For Thanksgiving dinner this year, we’ve colored outside the lines and put together a fantastic menu. All the familiar ingredients in unexpected ways.
These corn bread batons bake up crisp on the outside, with a fine crumb on the inside, and ready to sop up as much butter or gravy as you wish.
All the usual suspects—butter, sugar, eggs, nuts, and, natch, bananas–are here, save for gluten. Honestly? We were so tempted by the loaf’s taste and texture, we didn’t even miss it.
These sweetly savory scones are insurgents of sorts, playing loose and fancy-free with the flavor of a slab of Cheddar atop everyone’s favorite pie.
Flecks of brilliant orange and green bejewel this not-so-common quick bread, but what adds a royal je ne sais quoi is the robust bursts of candied ginger.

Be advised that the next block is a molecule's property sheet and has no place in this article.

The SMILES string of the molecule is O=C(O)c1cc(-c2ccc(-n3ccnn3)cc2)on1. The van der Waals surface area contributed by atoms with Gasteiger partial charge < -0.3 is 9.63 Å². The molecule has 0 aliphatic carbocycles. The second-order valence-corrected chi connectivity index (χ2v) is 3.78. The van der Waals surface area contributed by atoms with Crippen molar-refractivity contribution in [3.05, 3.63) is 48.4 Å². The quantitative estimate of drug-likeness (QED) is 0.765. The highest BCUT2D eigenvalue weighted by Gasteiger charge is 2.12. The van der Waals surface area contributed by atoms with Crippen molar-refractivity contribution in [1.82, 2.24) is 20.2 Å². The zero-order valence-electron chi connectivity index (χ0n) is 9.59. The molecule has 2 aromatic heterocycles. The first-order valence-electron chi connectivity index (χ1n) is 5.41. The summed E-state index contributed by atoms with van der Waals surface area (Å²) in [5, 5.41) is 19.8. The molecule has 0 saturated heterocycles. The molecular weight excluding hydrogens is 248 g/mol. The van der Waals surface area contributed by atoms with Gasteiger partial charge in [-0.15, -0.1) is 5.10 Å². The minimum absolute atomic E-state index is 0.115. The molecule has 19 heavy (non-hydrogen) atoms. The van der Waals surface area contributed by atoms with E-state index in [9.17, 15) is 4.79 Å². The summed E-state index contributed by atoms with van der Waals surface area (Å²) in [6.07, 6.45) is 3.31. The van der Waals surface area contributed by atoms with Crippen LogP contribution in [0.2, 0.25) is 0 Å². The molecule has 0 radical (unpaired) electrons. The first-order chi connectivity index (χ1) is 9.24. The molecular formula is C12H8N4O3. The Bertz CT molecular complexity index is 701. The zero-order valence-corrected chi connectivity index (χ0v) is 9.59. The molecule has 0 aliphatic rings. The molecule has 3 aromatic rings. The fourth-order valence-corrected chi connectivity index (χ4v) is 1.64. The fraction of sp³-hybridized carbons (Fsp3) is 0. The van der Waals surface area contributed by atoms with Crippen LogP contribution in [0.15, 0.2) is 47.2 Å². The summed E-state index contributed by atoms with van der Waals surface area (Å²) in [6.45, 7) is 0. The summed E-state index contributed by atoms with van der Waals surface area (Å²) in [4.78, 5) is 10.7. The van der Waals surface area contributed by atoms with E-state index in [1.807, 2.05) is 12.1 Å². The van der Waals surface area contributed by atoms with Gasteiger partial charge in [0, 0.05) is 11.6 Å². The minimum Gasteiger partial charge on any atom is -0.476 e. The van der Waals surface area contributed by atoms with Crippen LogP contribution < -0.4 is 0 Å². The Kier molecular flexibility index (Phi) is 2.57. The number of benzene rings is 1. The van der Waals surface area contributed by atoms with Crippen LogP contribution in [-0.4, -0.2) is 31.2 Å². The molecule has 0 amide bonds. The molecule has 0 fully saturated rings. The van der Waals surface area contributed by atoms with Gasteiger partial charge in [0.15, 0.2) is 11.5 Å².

As buttery and airy as brioche but with a far weightier responsibility than its breakfast chum, challah ensures a sweet new year in Jewish tradition. We’ll break bread to that.
Nutty, hearty, and ever so slightly sweet waffles that do as much for your happiness as they do for your health.
These Southern-style biscuits are just the thing for almost any occasion. Go on, we dare you. Try to think of a time you wouldn’t want them. See what we mean?
Bruschetta rubbed with garlic and loaded with tomato are de rigeur summer fare. Pile heirloom tomatoes on the toast for a twist on the classic.
These easy peasy torn pieces of bread absorb the oil and butter through sloooooooow cooking, resulting in croutons that are obscenely crunchy.
Shirley Corriher, the doyenne of all things food science, divulges her secrets for foolproof secrets to gloriously golden popovers.
Traditionally sold on Good Friday, hot cross buns are little currant-filled rolls that are slightly sweet, mildly spicy, and richly tender with milk and eggs.
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